CK, Coming, belatedly, into this argument. You appear to think that nationalism is the only thing for which people can fight, except self-interest. In relation to Spain, I can perhaps refer you to two poems by Rupert John Cornford, a British volunteer for the International Brigades, who died in August 1936. As it happens, both my late father, and an old lady who I got to know in my days as a Cambridge (UK) student, knew him quite well. (See ) She once said I reminded her of him. But both of them, from very different perspectives, were fundamentally opposed to his – communist – politics. And yet, the first of the two poems reproduced on the site to which I have linked is I think one of the most beautiful love lyrics written in English in the last century. As to the second, the phrases ‘the dialectic’s point of change’, and ‘We are the future. The last fight let us face’ sum up everything which, tutored by my father and the old lady who knew Cornford, I have thought nonsense throughout my adult life. Nonsense, moreover, which was in no sense harmless, but which it was absolutely necessary to fight. With time, I have come to think that the ‘Fukuyamist’ version of this nonsense is actually materially worse than the Trotskyite or Stalinist. But one needs to understand the complexity of reasons for which people will fight for causes, even those one thinks are very bad ones.
Toggle Commented Jul 10, 2019 on Turkey, NATO and Russia at Sic Semper Tyrannis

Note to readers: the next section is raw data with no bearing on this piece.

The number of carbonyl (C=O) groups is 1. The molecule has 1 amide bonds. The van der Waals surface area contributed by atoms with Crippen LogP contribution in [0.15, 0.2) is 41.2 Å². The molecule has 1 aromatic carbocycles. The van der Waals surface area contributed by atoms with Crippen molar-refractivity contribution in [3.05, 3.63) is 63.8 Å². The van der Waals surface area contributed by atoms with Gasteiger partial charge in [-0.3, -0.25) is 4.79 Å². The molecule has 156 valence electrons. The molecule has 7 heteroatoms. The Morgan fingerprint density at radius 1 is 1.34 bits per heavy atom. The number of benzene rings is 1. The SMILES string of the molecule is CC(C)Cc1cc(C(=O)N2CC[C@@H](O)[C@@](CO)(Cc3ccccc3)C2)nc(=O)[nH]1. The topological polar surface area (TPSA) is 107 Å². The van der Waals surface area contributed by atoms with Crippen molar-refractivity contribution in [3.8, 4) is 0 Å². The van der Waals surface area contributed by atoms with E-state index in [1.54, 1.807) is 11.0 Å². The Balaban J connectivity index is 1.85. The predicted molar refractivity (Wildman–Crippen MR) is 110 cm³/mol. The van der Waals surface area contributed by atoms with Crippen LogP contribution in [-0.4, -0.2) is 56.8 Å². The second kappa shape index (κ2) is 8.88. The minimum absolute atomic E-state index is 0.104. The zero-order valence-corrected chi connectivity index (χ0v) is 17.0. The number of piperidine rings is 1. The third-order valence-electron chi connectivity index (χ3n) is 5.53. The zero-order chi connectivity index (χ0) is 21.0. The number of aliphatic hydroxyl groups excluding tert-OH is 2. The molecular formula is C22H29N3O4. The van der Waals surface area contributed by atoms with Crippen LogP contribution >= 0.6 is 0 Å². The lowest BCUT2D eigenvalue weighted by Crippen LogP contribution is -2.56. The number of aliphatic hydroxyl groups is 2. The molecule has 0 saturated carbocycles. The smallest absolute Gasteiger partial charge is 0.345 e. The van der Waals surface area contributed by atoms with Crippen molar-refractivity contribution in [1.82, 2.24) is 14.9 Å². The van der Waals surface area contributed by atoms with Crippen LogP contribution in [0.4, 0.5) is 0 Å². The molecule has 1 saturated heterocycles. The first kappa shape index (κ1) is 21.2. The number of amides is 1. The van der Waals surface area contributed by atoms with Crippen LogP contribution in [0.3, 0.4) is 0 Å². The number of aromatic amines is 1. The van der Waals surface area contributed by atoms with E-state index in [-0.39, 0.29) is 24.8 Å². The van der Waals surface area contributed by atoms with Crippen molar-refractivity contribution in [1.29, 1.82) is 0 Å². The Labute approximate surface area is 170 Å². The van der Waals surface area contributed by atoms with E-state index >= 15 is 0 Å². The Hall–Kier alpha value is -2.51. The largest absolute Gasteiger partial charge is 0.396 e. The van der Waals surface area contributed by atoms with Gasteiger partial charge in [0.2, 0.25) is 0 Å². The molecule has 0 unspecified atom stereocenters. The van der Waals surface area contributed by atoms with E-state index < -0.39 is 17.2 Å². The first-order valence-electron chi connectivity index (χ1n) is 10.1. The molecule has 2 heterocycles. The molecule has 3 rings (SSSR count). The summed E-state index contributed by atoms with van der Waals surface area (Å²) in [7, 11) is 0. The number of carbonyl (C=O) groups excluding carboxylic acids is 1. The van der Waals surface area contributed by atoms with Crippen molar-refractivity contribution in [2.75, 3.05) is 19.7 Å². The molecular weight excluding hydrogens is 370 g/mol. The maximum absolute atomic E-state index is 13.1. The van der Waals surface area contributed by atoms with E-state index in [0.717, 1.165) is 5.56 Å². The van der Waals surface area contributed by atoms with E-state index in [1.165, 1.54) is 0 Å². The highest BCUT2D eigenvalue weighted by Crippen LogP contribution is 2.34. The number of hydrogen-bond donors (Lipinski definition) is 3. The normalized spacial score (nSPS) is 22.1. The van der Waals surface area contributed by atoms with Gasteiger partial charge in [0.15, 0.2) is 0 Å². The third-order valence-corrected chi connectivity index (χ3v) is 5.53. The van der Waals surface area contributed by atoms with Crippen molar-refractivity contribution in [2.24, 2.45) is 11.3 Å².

Fred, If, after interviewing Steele for sixteen hours, anyone professes to find him credible, then in my view they are either fools or knaves – if not both. Having once been involved – successfully I hasten to add – in a protracted libel case in relation to a programme I made, I can easily see many lines of questioning to which he could quite clearly not have provided a satisfactory answer. The cover-up of the circumstances of the life and death of the late Alexander Litvinenko, which Steele was instrumental in orchestrating, is a matter I have discussed on and off here on SST. I now have a ‘smoking gun’ – it is clear there were honest detectives in Counter Terrorism Command, who got fed up with the lies he was mass producing (as is his wont). The maps they produced purporting to show Litvinenko’s movements on the day Steele claimed he was poisoned were craftily constructed, so as to pretend to support the cover-up, while actually blowing it apart. It was done very ingeniously, with a sense of humour. More on this, I hope, shortly. A very interesting question however arises as to how the Reuters report by Mark Hosenball which is the source of TTG’s claim, originated, and what its implications are. (See .) According to the report: ‘One of the two sources said Horowitz’s investigators appear to have found Steele’s information sufficiently credible to have to extend the investigation. Its completion date is now unclear.’ In fact, however one interpreted Steele’s claims, it would be extremely likely that what he said would have provided good grounds to ‘extend the investigation.’ All kinds of interpretations are, rather obviously, possible. It could turn out that Horowitz is part of what is by now quite clearly a conspiracy to subvert the constitutional order in the United States. How people can continue to defend this, without calling in to question their ability to understand what a ‘constitutional republic’ means, has come rather to defeat me. But then, Horowitz could be playing different sides. It might be convenient to disseminate a story which was partly disinformation, in order to gain time to pursue investigations undisturbed. Or, people concerned to put a ‘gloss’ or ‘spin’ favourable to Steele might have been those who leaked to the media. Obviously, my hypotheses reflect my conviction that Steele is a form of pond life – the ‘scum’, rather than the ‘dregs’ of society – born in part out of experience with superannuated Cambridge and Oxford student politicians of his kind. There may be other interpretations, for which a serious case can be made, more favourable to him. But to take the Hosenball report at face value is really not sensible.